08 Oct Housing Crash Set To Return
Housing Crash Set To Return
The Housing crash which plagued so many peoples lives back in the 1990s and a decade ago in 2008 set a chain of events of which caused a lot of homeowners to get repossessed, experts are warning that this is set to return.
We believe a combination of financial situations and commitments are going to push homeowners towards the brink, they might be unable to meet mortgage repayments.
There are a number of reasons which are partly to blame but the primary reason is key state benefit changes, also with interest rate rises and the slowing of our economy caused by the threat of Brexit has lead to potential job losses. The combination of all of these assurances has raised the unwelcome consequence of mass repossessions.
During the last five years, the number of repossessions has fallen, this is due to the record low-interest rates. Banks are worried that the trend is set to reverse before the end of the year.
The reason behind the belief that a surge of repossessions are looming, is because of a rise in state benefit support for mortgage interest to a loan have been handed out.
Thousands of mortgage borrowers that are in areas have been helped by this benefit, its to help them not accumulating arrears on their mortgage and in the long run losing their home. Its available for people on income-related employment and government allowances also pension credit. This benefit paid the interest of the loan directly to the mortgage company.
For people on pension credit there was no wait to receive this help but for people claiming unemployment benefit, there was a waiting period of 39 weeks.
The change which came into effect in April of this year means that the claimant can still receive the support and the cash will be paid directly to the lender still. It’s now treated as a loan and this will accrue interest of 1.7% the borrower must pay the loan back either by selling the property or on their death.
The help which the government are offering is based on standard rate mortgage interest set at 2.61%, even if the homeowner is on a higher rate home loan. Figures show only one-fifth of people who are eligible of which is 105,000 have taken up the offer for support.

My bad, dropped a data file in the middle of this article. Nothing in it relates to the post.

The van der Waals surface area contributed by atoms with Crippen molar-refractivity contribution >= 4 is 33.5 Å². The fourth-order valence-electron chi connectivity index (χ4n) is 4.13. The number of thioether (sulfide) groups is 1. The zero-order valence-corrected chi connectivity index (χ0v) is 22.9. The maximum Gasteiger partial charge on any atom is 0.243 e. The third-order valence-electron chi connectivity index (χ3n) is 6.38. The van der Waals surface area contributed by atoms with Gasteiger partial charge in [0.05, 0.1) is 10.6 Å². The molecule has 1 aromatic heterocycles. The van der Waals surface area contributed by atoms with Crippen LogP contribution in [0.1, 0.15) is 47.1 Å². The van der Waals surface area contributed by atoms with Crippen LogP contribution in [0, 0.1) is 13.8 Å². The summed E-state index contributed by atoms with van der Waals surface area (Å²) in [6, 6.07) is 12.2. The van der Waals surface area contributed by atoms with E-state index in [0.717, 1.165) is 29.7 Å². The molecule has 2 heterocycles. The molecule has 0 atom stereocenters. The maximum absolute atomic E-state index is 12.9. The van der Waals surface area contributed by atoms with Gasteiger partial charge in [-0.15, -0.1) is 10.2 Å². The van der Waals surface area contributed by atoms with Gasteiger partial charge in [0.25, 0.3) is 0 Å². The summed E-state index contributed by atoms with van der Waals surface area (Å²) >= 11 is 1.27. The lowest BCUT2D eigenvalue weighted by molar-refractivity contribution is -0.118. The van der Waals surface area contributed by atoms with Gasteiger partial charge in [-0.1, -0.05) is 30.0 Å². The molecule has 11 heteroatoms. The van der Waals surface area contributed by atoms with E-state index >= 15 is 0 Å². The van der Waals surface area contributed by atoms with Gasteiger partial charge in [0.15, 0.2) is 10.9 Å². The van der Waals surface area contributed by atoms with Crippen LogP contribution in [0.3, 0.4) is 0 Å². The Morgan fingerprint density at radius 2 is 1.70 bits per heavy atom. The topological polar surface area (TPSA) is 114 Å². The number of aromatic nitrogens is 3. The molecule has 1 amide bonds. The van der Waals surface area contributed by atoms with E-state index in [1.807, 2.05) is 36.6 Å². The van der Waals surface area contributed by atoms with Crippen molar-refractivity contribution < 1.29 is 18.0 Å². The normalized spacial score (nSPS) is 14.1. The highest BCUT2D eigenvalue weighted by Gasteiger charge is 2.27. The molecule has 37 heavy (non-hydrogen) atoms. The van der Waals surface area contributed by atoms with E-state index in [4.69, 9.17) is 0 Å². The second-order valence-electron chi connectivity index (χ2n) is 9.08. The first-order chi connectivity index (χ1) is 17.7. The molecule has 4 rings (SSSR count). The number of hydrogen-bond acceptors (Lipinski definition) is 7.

This seems to ourselves a disappointing conversion rate to go ahead with the mortgage support scheme.
The DWP ( Department for Work and Pensions) advised that only two thousand of these homeowners are at risk of repossession, but surely all of those who have not signed up to the scheme are at risk.
This equates to around 60,000 people who have declined to sign up to the scheme, some will have opted for outside help from family members, friends etc and others you can imagine have just simply buried their heads in the sand.
We feel 60,000 people who have declined this help will feed the official arrears figures which in turn leads to repossessions.
A leading expert in Economics has suggested a repossession surge is blown out of all proportion, he explains that there’s healthy employment within the UK along with wage growth. A large number of homeowners are on fixed-rate mortgages which are set on low-interest rates so there is no reason to worry. He also says most people who are struggling to pay their mortgage will cut back from elsewhere to make sure they meet that payment.
Our main concern is for elderly borrowers on fixed incomes, they are at the greatest risk of getting repossessed. For people in genuine trouble, the government scheme is a no-brainer.
In 2017 there were 140 mortgage borrowers lost their homes every week because they struggled to keep up with mortgage payments. Compared to 1991 this figure is a drop in the ocean, back then the figure was ten times that number and equated to 75,000 over the year. During the 2009 financial crisis, this figure at its very hight was 940 people per week losing their homes.
During the 90s if a borrower defaulted on their mortgage repossession would be their first port of call, whereas now it’s their last resort. Borrowers which fall behind on mortgage payments can ask for a payment holiday or ask for their mortgage term to be extended and arrears to be added to their loan.
The DWP said “It’s a good job there is a safety net in place for borrowers falling behind on their mortgage payments, with the help of the government interest payment scheme”
In regards to claimants who turned down the scheme, the government have confirmed that they can reapply and if successful their payments can be backdated.
There are a few insurance policies that can protect you against financial hardship.
Critical Illness Cover: It costs roughly around £45 per month to repay a £150,000 mortgage which is decreasing over 25 years. They will pay the lump sum on a diagnosis of a serious illness.
Mortgage Payment Protection: This protection will cover your mortgage repayment for up to 2 years after the loss of a job or illness. Prices start from around £10 per month and will pay a maximum of £2000 a month or 65% of your monthly income whichever one is lower.
Replace Income Cover: To cover your earnings of £1500 per month your payments will be around £25 pcm. This covers your income up to the age of 65.